Better Body Clinical Nutrition


What to Eat

Saturday, September 17, 2022 10:20 AM

This is Jocelyne Gross with a bit of data on food and the often-asked questions of what is good to eat. 
Today we have a lot of choices when it comes to purchasing our food. Much of the data on food is conflicting with some saying that something is good to eat and some others saying that the same food is not good to eat. 
I think we will all agree that people are sicker today then 2 or 3 generations ago. Today’s children are challenged with obesity, diabetes, food sensitivities and infertility are on the rise. 
With that said it makes sense to look at what has changed with our diets. What did our great grandparents or grandparents eat compared to what we eat today.
Below are guidelines of what would traditionally be the diet of generations ago. 
Do not attempt to change everything in one swoop. It is recommended to try an implement changes one step at a time. Pick 1 item to change and stick with it for a week or so, then add another item without dropping the previous one. Any little improvement makes a difference, so any steps taken is good. Just keep at it and soon your diet will be as good as it can be. 

Dietary Guidelines

1. Eat whole, unprocessed foods.
2. Eat beef, lamb, game, organ meats, poultry and eggs from pasture-fed animals.
3. Eat wild fish (not farm-raised), fish eggs and shellfish from unpolluted waters.
4. Eat full-fat milk products from pasture-fed cows, preferably raw and/or fermented, such as raw milk, whole yogurt, kefir, cultured butter, full-fat raw cheeses and fresh and sour cream.
5. Use animal fats, such as lard, tallow, egg yolks, cream and butter liberally.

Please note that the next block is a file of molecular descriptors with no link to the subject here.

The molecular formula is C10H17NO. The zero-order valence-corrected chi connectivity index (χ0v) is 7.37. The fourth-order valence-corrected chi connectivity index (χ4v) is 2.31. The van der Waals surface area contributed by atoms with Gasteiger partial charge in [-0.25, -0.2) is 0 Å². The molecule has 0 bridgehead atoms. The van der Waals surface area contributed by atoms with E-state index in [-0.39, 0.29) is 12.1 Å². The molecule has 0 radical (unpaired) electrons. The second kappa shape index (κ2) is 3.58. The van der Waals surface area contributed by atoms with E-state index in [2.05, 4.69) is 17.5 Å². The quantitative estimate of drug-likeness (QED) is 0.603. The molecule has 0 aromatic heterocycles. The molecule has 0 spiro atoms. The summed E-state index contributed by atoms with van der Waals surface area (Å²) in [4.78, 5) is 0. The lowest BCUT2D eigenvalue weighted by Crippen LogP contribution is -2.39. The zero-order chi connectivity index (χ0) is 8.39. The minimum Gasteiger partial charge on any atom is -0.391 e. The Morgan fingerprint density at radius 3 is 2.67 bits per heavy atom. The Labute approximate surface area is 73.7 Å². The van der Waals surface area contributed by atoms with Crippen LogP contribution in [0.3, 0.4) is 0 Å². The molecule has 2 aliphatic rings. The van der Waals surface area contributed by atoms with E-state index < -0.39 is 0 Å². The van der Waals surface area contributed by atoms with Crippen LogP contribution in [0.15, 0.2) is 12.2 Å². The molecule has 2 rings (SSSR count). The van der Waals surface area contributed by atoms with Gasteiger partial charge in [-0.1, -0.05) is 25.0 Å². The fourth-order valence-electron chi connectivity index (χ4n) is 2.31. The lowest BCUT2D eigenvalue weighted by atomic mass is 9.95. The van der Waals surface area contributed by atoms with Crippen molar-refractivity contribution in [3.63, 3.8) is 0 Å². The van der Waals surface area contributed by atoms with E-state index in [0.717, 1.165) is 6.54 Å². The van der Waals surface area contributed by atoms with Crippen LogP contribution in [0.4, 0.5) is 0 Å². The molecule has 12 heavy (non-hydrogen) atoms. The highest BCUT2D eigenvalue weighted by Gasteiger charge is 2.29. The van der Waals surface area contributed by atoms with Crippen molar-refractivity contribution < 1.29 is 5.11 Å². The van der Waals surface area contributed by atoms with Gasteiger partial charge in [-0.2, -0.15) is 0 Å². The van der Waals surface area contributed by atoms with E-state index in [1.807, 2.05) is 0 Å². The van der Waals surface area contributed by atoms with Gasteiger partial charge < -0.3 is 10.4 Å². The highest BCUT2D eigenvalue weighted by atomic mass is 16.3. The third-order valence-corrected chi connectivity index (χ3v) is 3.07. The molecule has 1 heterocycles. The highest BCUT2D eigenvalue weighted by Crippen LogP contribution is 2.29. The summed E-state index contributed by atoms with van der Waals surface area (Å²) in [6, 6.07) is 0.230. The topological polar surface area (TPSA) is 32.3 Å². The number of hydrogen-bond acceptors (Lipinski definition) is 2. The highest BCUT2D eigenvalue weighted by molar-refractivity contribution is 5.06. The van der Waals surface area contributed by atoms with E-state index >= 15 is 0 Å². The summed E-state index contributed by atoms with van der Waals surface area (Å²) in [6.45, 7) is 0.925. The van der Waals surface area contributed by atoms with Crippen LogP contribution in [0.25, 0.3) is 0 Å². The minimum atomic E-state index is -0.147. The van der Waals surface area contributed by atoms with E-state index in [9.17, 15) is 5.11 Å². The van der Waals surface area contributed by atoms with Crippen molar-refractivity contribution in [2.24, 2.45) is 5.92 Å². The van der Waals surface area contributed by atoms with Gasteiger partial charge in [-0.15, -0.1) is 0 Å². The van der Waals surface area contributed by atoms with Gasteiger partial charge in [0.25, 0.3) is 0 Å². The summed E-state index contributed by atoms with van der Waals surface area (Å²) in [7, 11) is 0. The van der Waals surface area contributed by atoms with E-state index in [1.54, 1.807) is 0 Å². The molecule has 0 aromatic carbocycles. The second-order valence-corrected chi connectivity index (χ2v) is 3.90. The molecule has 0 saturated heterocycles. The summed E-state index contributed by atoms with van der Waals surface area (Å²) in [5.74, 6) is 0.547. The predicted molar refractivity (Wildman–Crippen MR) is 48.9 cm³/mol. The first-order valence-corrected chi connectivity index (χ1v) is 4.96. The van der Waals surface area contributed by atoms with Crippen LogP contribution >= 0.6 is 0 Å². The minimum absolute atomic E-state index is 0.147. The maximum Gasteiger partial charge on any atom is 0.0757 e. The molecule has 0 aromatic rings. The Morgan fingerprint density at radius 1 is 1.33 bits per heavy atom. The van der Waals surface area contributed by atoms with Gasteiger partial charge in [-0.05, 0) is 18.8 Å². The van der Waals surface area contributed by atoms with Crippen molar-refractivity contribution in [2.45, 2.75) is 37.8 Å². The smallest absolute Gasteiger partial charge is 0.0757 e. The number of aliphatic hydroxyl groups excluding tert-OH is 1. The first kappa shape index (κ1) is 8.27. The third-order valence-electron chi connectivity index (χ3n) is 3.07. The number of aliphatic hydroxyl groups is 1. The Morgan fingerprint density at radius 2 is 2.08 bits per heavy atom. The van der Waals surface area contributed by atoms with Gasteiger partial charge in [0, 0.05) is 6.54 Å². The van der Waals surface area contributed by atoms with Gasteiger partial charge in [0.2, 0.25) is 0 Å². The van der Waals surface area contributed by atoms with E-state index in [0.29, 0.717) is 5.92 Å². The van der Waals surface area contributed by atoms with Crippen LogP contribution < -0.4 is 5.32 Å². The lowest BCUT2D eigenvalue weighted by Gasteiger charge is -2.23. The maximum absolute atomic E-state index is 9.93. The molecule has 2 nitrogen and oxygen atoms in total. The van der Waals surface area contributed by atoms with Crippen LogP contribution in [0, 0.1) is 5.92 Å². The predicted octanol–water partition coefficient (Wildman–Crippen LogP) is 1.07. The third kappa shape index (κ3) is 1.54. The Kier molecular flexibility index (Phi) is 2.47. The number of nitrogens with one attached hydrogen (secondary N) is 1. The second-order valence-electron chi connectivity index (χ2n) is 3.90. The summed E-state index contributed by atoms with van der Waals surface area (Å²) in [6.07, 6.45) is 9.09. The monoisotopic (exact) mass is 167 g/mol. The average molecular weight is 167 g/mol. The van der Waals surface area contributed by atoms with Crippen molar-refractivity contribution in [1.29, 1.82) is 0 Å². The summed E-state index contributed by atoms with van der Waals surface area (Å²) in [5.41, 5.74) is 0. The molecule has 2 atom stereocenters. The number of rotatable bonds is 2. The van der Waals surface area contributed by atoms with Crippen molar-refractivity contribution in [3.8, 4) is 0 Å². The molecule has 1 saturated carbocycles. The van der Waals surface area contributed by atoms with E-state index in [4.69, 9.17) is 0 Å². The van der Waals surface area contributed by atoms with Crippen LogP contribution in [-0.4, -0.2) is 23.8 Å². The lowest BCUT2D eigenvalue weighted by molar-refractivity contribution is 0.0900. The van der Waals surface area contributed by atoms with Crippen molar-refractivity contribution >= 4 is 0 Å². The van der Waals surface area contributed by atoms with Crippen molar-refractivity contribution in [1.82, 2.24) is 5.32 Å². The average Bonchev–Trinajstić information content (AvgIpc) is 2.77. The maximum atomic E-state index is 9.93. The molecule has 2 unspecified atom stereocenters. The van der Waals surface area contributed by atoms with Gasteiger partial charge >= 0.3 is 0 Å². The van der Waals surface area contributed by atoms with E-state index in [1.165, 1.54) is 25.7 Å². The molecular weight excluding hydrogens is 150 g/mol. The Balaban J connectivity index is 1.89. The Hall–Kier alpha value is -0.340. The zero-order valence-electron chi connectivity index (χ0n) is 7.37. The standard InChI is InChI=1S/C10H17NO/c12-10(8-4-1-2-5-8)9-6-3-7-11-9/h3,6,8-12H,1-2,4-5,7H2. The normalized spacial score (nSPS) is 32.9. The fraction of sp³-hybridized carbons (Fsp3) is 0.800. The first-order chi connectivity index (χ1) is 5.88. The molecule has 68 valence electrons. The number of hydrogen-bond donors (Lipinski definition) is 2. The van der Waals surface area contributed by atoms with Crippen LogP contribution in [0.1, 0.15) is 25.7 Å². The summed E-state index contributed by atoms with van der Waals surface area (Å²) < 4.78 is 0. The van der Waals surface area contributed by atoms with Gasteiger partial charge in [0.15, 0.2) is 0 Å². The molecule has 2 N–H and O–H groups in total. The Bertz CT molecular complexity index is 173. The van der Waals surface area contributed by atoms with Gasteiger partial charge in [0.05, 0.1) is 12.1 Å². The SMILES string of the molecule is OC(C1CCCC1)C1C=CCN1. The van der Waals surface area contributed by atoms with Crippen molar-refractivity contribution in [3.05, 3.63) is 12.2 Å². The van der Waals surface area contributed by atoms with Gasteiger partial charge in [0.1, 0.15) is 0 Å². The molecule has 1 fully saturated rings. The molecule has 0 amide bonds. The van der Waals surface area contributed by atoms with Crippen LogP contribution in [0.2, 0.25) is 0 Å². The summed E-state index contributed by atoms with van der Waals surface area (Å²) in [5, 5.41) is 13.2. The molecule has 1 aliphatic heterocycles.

6. Use only traditional vegetable oils—extra virgin olive oil, expeller-expressed sesame oil, small amounts of expeller-expressed flax oil, and the tropical oils—coconut oil, palm oil and palm kernel oil.
7. Take cod liver oil regularly to provide at least 10,000 IU vitamin A and 1,000 IU vitamin D per day.
8. Eat fresh fruits and vegetables, preferably organic. Use vegetables in salads and soups, or lightly steamed with butter.
9. Use organic whole grains, legumes and nuts that have been prepared by soaking, sprouting or sour leavening to neutralize phytic acid, enzyme inhibitors and other anti-nutrients.
10. Include enzyme-rich lacto-fermented vegetables, fruits, beverages and condiments in your diet on a regular basis.
11. Prepare homemade stocks from the bones of pastured poultry, beef, pork and lamb fed non-GMO feed, and from wild seafood. Use liberally in soups, stews, gravies and sauces.
12. Use filtered water for cooking and drinking.
13. Use unrefined salt and a variety of herbs and spices for food interest and appetite stimulation.
14. Make your own salad dressing using raw vinegar, extra virgin olive oil and a small amount of expeller-expressed flax oil.
15. Use traditional sweeteners in moderation, such as raw honey, maple syrup, maple sugar, date sugar, dehydrated cane sugar juice (sold as Rapadura) and green stevia powder.
16. Use only unpasteurized wine or beer in strict moderation with meals.
17. Cook only in stainless steel, cast iron, glass or good quality enamel.
18. Use only natural, food-based supplements.
19. Get plenty of sleep, exercise and natural light.
20. Think positive thoughts and practice forgiveness.
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